Love it or hate it, RGB is probably here to stay in at least some capacity. But sometimes setting it all up can be a little tricky, so that’s what this post aims to resolve for you. Here is how to install your RGB products.

Types of RGB

There are 2 main types of RGB that we (and many other companies) offer. For us, you’re looking at RGB or ARGB. So, what’s the difference? Well, it’s pretty minimal, but worthwhile knowing.

ARGB (Addressable RGB), is a new lighting technology that is more advanced. It allows you to control each individual LED in the component, allowing you to customize everything to the tiniest detail. RGB on the other hand, will only allow you to control all of the LEDS at the same time. So, for example, if you had an LED strip, if it was ARGB, you’d be able to edit every single LED along that strip. But if the LED strip is just RGB, then the LEDS will always show the same colour.

Now you know the difference, lets get to the guides!Floe Riing

RGB Installation

Thermaltake products with RGB will most often than not come with a handy dandy controller box. This is what everything will plug into so you can control your lighting. First, you’ll want to plug the RGB cables from your hardware into the ports on the sides. You can fit up to five in one box, but you can use multiple controllers too if you have more.

You may notice some other ports in the box too that you will need to plug something into. First, there is the power connector. This connects to either a Molex or SATA connector, and then plugs into your Power Supply. This will give your controller box power.

On the opposite side you’ll find a bridge port, which is where you can connect up another controller if you wish. And finally, you have a micro-USB port, which will connect your controller box to your motherboard. You simply plug in one of the micro-USBs into the port, and then the other side into a USB 2.0 header which is often located towards the bottom of your motherboard.

Once all of this is done, congratulations, your lights should be powered and connected up. Now, you need to access your PC and install the software required to change your lighting. For us at Thermaltake this might be TTRGB Plus 2.0, or iTake.

ARGB Installation

Moving into the ARGB realm, things get a little different. There is no control box to worry about here, but things can get a little tricky depending on what product you are working with. First step, is having a think about how you want to control your lighting. With ARGB products, you will be controlling your lighting either physically or via motherboard software. What do I mean by physically? Well, this could either be via a button on your PC case, or the external controller provided. So, decide what works best for you first as it will determine your installation.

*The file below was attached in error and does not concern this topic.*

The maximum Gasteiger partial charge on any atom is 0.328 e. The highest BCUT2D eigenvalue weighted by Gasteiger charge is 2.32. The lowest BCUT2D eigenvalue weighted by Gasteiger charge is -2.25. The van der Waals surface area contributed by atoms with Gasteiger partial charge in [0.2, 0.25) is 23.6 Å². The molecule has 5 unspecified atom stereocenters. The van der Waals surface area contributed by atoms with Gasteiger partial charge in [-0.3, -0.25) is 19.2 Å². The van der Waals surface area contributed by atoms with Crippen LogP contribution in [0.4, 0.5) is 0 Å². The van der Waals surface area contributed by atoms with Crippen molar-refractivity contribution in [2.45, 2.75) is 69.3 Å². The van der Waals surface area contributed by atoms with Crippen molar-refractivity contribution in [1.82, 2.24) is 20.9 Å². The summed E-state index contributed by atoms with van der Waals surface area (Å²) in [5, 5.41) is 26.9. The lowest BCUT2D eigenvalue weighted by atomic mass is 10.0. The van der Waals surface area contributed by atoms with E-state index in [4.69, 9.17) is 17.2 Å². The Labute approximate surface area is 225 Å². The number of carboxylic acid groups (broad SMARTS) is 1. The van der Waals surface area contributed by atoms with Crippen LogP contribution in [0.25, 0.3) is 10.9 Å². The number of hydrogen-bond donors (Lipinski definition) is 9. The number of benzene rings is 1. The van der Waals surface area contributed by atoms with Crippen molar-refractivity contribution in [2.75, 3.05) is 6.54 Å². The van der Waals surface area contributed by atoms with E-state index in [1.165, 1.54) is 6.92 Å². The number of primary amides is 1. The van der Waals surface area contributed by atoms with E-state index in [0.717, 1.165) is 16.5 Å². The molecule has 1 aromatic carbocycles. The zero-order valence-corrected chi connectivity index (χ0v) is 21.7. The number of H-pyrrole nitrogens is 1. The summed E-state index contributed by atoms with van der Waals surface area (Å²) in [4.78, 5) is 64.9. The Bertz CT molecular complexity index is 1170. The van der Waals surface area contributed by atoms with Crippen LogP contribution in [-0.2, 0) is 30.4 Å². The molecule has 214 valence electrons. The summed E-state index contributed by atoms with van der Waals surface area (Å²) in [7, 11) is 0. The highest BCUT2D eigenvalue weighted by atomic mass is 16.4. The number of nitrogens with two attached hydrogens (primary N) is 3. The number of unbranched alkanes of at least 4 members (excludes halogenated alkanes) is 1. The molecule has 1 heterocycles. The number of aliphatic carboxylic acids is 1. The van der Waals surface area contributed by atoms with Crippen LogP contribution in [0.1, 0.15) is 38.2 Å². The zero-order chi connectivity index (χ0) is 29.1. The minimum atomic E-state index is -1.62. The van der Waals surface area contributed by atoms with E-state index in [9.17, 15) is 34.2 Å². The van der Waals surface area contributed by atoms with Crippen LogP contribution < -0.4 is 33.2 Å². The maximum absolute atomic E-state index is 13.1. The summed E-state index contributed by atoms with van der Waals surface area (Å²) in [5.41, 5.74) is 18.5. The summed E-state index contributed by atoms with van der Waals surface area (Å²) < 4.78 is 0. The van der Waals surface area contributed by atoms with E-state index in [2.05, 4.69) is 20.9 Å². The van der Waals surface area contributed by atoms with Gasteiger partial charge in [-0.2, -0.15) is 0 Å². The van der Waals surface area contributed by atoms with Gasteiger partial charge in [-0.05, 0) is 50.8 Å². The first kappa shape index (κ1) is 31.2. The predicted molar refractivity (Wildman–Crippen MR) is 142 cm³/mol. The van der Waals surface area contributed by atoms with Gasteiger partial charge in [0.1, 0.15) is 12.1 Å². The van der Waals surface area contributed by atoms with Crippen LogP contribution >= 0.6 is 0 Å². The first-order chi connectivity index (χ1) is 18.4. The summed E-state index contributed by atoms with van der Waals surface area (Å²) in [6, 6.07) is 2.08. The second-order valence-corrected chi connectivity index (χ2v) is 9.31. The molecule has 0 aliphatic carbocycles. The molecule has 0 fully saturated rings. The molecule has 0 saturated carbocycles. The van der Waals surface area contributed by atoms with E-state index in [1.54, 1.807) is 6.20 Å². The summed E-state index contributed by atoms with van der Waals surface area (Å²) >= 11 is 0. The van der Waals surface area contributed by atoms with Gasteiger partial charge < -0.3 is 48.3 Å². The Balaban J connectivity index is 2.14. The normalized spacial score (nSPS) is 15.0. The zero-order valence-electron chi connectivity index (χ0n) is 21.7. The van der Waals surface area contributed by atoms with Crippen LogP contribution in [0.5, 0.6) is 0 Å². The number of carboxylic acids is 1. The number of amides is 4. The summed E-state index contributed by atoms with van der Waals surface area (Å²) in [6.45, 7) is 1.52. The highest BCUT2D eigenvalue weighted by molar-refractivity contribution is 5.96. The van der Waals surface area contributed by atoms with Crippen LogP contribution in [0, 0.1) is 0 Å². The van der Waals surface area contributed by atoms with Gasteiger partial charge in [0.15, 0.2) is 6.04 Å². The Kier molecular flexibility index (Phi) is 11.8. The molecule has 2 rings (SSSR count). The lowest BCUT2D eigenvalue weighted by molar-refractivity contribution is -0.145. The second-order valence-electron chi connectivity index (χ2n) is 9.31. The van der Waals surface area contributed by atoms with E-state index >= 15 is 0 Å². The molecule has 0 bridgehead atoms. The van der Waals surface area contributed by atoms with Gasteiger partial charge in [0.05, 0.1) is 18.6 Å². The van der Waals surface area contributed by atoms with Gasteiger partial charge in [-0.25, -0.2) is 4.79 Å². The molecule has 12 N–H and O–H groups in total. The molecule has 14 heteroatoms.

So, first off, you’ll notice that often ARGB products have 2 cables coming from them, one is to power the product itself, and another is the ARGB headers. The ARGB header cables are what you use to daisy chain all of the products together (e.g., multiple fans). So, your first step (especially with products like fans) will often be to daisy chain up all of the items until they are all linked. This is easy to do, by connecting the male to female sides on each cable until you’ll be left with a solo female side.

Once that is done, it’s time to connect these to the motherboard if that’s what you’ve chosen. (If not, skip ahead.) Find the corresponding cable for the motherboard you are using which will be a 5-volt header. Now simply plug the daisy chained cable into the 5-volt header cable, and this then goes into your motherboard. What you’re looking for is a 5-volt ARGB header, which will have 3 pins.

The second option for powering your LEDS, is via a manual controller which might have been supplied with your product. In this case, you first simply plug the supplied controller into the daisy chained cables. Then, you will need to power the controller via a SATA plug from your PSU.

The final option would be if you have a case that supports the use of an RGB button. This will rely on your case manufactures own PCB. In the case of Thermaltake cases, we often have a small controller out the back of your case. You will simply plug the LED cables that you daisy changed up earlier, into the LED out port in this controller.

Now that you’ve set up the lighting, it’s time to power up your product. Simply get the other cable now, as this is the power cable. These cables can plug into any old fan connector on your motherboard such as a SYS_FAN port. You can also plug them into a splitter, so you will only be using one port instead of multiple.

And that’s how to install RGB products!

Hopefully now your fans, or LED strips, or whatever else you wanted to get working is nice and lit. If not, drop a comment below and hopefully we can help!

Or, why not check out the rest of our Tech posts here, or head over to our YouTube channel for more awesome content from us!